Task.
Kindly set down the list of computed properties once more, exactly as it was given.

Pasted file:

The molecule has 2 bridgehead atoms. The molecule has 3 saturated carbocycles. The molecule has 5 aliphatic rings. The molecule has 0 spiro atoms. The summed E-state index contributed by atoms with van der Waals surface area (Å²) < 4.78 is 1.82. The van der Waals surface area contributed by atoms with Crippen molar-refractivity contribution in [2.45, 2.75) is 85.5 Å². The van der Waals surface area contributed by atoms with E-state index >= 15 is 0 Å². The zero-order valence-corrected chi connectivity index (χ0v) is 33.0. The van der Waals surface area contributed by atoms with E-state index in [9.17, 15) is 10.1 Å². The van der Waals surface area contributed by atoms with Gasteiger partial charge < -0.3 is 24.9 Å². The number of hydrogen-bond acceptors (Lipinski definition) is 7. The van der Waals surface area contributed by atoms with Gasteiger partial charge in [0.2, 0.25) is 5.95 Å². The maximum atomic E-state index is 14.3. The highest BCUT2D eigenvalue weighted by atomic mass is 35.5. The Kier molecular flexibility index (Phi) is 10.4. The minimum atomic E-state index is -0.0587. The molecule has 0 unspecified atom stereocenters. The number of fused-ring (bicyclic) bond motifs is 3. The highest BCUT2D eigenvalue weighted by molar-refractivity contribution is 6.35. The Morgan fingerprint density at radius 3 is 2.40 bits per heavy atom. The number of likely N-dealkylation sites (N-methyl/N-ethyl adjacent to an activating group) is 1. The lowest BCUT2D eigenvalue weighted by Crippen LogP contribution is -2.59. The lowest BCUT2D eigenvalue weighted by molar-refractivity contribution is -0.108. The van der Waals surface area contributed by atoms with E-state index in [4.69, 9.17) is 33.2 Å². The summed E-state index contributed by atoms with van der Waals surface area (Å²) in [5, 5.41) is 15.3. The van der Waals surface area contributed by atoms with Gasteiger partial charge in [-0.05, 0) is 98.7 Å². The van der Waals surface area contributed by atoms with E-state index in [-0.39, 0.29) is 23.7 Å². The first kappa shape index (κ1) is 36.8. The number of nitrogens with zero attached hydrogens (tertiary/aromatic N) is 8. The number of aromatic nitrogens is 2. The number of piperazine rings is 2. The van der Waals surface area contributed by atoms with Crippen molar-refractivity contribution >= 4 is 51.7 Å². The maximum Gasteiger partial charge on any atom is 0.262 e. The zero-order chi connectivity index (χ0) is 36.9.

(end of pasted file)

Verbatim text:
The molecule has 2 bridgehead atoms. The molecule has 3 saturated carbocycles. The molecule has 5 aliphatic rings. The molecule has 0 spiro atoms. The summed E-state index contributed by atoms with van der Waals surface area (Å²) < 4.78 is 1.82. The van der Waals surface area contributed by atoms with Crippen molar-refractivity contribution in [2.45, 2.75) is 85.5 Å². The van der Waals surface area contributed by atoms with E-state index >= 15 is 0 Å². The zero-order valence-corrected chi connectivity index (χ0v) is 33.0. The van der Waals surface area contributed by atoms with E-state index in [9.17, 15) is 10.1 Å². The van der Waals surface area contributed by atoms with Gasteiger partial charge < -0.3 is 24.9 Å². The number of hydrogen-bond acceptors (Lipinski definition) is 7. The van der Waals surface area contributed by atoms with Gasteiger partial charge in [0.2, 0.25) is 5.95 Å². The maximum atomic E-state index is 14.3. The highest BCUT2D eigenvalue weighted by atomic mass is 35.5. The Kier molecular flexibility index (Phi) is 10.4. The minimum atomic E-state index is -0.0587. The molecule has 0 unspecified atom stereocenters. The number of fused-ring (bicyclic) bond motifs is 3. The highest BCUT2D eigenvalue weighted by molar-refractivity contribution is 6.35. The Morgan fingerprint density at radius 3 is 2.40 bits per heavy atom. The number of likely N-dealkylation sites (N-methyl/N-ethyl adjacent to an activating group) is 1. The lowest BCUT2D eigenvalue weighted by Crippen LogP contribution is -2.59. The lowest BCUT2D eigenvalue weighted by molar-refractivity contribution is -0.108. The van der Waals surface area contributed by atoms with E-state index in [4.69, 9.17) is 33.2 Å². The summed E-state index contributed by atoms with van der Waals surface area (Å²) in [5, 5.41) is 15.3. The van der Waals surface area contributed by atoms with Gasteiger partial charge in [-0.05, 0) is 98.7 Å². The van der Waals surface area contributed by atoms with E-state index in [-0.39, 0.29) is 23.7 Å². The first kappa shape index (κ1) is 36.8. The number of nitrogens with zero attached hydrogens (tertiary/aromatic N) is 8. The number of aromatic nitrogens is 2. The number of piperazine rings is 2. The van der Waals surface area contributed by atoms with Crippen molar-refractivity contribution >= 4 is 51.7 Å². The maximum Gasteiger partial charge on any atom is 0.262 e. The zero-order chi connectivity index (χ0) is 36.9.